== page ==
Team USA's seven-year FIM Motocross of Nations winning streak (it's second longest) ends in the sands of Lommel, Belgium, the very same track where they originally won back in 1981.
The American trio of Ryan Dungey, Justin Barcia, and Blake Baggett can only manage third behind the surprising winners from Ken Roczen-led Germany and runner-up Belgium. The standout rider on the day is Italy's Antonio Cairoli, who wins both MXGP motos, as well as a match-up with rising Dutch superstar Jeffrey Herlings, who wins the middle moto of Open/MX2 riders.
The Americans' best finish on the day is a third in the final moto by GEICO Honda Open rider Barcia.
Happy birthday to three-time FIM 500cc World Champion David Thorpe, Great Britain's last premier-class title winner. Thorpe was an HRC Honda factory rider alongside fellow legends Eric Geboers and Andre Malherbe, in a time when the 500cc Grand Prix tour included the likes of Georges Jobe, Hakan Carlqvist, Kurt Nicoll, Kees Van der Ven and more. Thorpe won many GP races, but his biggest triumph was winning two of three motos and the individual overall at the 1985 FIM Motocross des Nations from Team USA's David Bailey and Jeff Ward.
At the FIM Motocross of Nations in Germany, Team USA had a shot but untimely crashes by Eli Tomac and Justin Barcia doomed the American effort. They would finish second, this time behind Belgium. The standout individual performer was once again Italy's Antonio Cairoli on his KTM, winning his two motos outright. The middle MX2/Open moto was Germany's own Ken Roczen, who outpaced fellow 250 rider Tomac.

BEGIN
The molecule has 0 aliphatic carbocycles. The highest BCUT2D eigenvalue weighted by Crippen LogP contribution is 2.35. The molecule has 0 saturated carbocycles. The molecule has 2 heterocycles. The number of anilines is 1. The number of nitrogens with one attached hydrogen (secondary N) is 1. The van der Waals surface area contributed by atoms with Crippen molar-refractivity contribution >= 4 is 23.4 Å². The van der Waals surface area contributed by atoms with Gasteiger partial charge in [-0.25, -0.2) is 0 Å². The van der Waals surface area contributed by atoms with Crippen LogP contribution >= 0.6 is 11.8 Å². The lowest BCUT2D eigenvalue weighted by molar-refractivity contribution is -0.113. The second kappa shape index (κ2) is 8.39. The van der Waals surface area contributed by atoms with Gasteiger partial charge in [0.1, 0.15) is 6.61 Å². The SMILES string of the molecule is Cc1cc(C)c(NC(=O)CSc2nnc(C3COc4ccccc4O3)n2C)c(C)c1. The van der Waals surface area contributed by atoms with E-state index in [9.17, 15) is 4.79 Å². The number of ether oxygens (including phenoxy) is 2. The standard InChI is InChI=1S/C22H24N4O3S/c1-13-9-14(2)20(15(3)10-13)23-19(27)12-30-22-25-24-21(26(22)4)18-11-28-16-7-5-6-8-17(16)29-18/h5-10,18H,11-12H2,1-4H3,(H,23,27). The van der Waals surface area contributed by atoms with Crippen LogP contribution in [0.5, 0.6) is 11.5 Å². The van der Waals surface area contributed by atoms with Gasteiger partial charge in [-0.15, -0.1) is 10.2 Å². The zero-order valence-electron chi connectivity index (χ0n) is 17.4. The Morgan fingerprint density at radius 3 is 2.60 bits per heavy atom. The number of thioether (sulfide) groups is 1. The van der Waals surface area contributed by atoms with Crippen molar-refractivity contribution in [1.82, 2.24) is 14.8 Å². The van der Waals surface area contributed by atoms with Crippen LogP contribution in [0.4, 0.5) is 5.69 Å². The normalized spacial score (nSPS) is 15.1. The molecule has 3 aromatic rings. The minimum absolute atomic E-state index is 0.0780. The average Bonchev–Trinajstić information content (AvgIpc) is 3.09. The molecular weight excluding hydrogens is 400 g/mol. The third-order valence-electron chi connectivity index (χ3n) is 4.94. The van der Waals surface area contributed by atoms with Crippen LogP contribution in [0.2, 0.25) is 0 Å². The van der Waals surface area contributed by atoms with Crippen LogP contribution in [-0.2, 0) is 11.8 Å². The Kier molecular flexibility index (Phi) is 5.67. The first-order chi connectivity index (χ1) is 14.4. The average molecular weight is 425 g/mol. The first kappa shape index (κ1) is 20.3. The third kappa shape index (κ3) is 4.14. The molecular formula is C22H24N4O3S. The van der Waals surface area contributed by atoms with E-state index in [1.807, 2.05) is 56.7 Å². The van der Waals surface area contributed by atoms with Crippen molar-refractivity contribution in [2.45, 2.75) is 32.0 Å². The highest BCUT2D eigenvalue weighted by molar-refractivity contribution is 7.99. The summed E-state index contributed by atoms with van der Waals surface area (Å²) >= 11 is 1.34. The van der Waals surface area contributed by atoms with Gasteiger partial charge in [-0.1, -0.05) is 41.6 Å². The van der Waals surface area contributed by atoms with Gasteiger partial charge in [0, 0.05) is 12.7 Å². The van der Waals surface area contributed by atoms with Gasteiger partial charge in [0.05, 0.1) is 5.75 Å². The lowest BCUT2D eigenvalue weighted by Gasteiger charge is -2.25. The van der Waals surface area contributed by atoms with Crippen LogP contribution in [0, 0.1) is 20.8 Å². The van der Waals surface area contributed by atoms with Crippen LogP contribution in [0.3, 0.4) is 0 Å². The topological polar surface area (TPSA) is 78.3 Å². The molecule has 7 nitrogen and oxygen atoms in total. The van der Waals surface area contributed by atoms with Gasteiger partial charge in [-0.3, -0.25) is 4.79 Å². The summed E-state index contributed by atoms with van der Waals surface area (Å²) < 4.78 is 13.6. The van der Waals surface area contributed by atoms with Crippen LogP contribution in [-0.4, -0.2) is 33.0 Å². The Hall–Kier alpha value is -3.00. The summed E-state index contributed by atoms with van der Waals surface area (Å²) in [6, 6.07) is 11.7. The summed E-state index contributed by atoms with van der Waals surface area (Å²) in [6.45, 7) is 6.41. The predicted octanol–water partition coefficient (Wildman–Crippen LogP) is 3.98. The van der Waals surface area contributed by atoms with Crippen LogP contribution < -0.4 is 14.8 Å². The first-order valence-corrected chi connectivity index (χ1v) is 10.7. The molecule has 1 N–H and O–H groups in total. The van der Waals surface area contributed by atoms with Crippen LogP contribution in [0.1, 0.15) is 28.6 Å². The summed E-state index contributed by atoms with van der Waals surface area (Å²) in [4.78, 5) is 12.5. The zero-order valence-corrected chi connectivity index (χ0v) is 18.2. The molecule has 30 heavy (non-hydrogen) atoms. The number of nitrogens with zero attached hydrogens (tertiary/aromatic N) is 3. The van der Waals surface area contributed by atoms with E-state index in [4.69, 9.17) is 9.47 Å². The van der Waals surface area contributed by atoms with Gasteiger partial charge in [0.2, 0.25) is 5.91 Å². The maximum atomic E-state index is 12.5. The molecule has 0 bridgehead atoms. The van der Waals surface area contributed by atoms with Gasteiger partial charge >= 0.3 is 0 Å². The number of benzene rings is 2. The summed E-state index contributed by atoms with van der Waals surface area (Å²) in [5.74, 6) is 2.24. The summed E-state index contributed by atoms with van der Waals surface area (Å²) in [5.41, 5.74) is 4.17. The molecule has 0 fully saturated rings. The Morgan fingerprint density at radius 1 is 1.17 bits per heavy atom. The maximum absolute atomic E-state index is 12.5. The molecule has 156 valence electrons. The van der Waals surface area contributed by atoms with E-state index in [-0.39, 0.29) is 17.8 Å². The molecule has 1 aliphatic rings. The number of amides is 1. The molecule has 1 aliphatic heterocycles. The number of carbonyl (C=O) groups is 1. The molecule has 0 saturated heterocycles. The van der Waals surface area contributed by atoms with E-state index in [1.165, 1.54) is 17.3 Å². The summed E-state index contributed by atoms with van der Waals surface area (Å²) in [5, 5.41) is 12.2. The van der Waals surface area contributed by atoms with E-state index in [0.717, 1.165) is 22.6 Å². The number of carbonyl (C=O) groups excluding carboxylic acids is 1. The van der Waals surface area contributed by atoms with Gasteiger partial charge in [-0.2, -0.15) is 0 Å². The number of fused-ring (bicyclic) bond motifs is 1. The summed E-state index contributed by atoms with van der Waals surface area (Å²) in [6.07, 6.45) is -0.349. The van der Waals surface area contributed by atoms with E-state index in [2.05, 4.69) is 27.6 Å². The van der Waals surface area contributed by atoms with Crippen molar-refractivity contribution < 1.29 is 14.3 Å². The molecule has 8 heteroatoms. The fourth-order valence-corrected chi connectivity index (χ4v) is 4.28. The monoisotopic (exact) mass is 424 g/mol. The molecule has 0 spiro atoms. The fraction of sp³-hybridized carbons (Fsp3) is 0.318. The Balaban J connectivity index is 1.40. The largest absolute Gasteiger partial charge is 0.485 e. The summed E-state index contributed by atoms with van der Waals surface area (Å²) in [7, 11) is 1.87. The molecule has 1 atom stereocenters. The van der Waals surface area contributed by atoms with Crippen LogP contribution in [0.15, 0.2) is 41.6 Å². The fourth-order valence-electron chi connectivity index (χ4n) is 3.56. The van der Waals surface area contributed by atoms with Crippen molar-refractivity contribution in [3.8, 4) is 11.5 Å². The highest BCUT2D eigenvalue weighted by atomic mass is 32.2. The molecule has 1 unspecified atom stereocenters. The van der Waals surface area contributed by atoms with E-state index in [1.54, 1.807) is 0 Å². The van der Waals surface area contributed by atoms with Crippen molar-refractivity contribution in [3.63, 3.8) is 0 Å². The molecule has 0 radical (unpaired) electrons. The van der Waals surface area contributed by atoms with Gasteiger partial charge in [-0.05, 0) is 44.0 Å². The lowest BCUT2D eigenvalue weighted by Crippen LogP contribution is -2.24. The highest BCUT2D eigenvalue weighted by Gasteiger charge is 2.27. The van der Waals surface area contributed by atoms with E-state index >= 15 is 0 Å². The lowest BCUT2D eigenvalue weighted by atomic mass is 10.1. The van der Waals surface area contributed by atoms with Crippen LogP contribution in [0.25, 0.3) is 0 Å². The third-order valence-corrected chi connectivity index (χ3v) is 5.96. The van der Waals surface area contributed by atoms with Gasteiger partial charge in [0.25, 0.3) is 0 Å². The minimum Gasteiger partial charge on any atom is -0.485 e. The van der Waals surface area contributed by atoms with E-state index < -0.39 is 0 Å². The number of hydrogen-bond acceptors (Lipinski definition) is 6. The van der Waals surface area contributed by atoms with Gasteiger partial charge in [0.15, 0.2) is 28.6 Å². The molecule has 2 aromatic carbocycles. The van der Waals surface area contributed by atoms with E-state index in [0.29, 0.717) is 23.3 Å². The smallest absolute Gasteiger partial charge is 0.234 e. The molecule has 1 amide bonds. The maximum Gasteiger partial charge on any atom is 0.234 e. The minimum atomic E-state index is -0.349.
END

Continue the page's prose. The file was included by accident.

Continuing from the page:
And here's Tomac's spectacular first moto crash:
Finally, September 29, 2002, was supposed to be the second-ever FIM Motocross of Nations held in the United States, at a facility in San Jacinto, California, at a track called Competition Park. Dorna, then in charge of the MXoN, apparently didn't do their due diligence before they gave the race to an unknown promoter. The Competition Park track didn't really exist, or at least was nowhere near being completed, and the facility, which was on land owned by the Soboba Indians, was nowhere near ready for a race of this magnitude. Of course it never happened. The tribe ended up getting fed up with the whole idea of the race and one week before the race was supposed to happen, they padlocked the front gate and that was that for Competition Park. It was quite the embarrassment and fiasco for everyone involved.
A replacement race was cobbled together at Glen Helen Raceway (which should have been the site for any Motocross of Nations in California all along) in order to at least give all of the fans and riders who were already in the Golden State for the MXoN something to do. The race was won by Chad Reed-led Team Australia.